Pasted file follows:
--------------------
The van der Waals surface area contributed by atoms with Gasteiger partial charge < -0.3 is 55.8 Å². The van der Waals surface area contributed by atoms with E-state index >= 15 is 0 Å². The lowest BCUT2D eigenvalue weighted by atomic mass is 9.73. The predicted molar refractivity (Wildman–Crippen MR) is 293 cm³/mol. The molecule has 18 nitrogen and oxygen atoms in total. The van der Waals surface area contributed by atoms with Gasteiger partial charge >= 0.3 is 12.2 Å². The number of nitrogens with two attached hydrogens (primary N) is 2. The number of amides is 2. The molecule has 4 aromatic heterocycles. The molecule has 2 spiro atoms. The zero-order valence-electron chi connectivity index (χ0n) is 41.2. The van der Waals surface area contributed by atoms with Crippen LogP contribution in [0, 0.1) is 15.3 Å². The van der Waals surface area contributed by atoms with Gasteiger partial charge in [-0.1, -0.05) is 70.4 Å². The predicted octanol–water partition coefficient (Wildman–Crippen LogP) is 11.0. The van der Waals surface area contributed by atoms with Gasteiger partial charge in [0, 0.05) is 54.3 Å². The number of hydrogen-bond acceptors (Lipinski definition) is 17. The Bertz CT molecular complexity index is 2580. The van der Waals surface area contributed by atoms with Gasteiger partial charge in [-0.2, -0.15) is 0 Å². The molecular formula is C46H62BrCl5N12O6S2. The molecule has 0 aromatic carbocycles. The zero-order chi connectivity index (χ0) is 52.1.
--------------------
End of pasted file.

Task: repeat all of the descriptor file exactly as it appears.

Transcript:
The van der Waals surface area contributed by atoms with Gasteiger partial charge < -0.3 is 55.8 Å². The van der Waals surface area contributed by atoms with E-state index >= 15 is 0 Å². The lowest BCUT2D eigenvalue weighted by atomic mass is 9.73. The predicted molar refractivity (Wildman–Crippen MR) is 293 cm³/mol. The molecule has 18 nitrogen and oxygen atoms in total. The van der Waals surface area contributed by atoms with Gasteiger partial charge >= 0.3 is 12.2 Å². The number of nitrogens with two attached hydrogens (primary N) is 2. The number of amides is 2. The molecule has 4 aromatic heterocycles. The molecule has 2 spiro atoms. The zero-order valence-electron chi connectivity index (χ0n) is 41.2. The van der Waals surface area contributed by atoms with Crippen LogP contribution in [0, 0.1) is 15.3 Å². The van der Waals surface area contributed by atoms with Gasteiger partial charge in [-0.1, -0.05) is 70.4 Å². The predicted octanol–water partition coefficient (Wildman–Crippen LogP) is 11.0. The van der Waals surface area contributed by atoms with Gasteiger partial charge in [0, 0.05) is 54.3 Å². The number of hydrogen-bond acceptors (Lipinski definition) is 17. The Bertz CT molecular complexity index is 2580. The van der Waals surface area contributed by atoms with Gasteiger partial charge in [-0.2, -0.15) is 0 Å². The molecular formula is C46H62BrCl5N12O6S2. The molecule has 0 aromatic carbocycles. The zero-order chi connectivity index (χ0) is 52.1.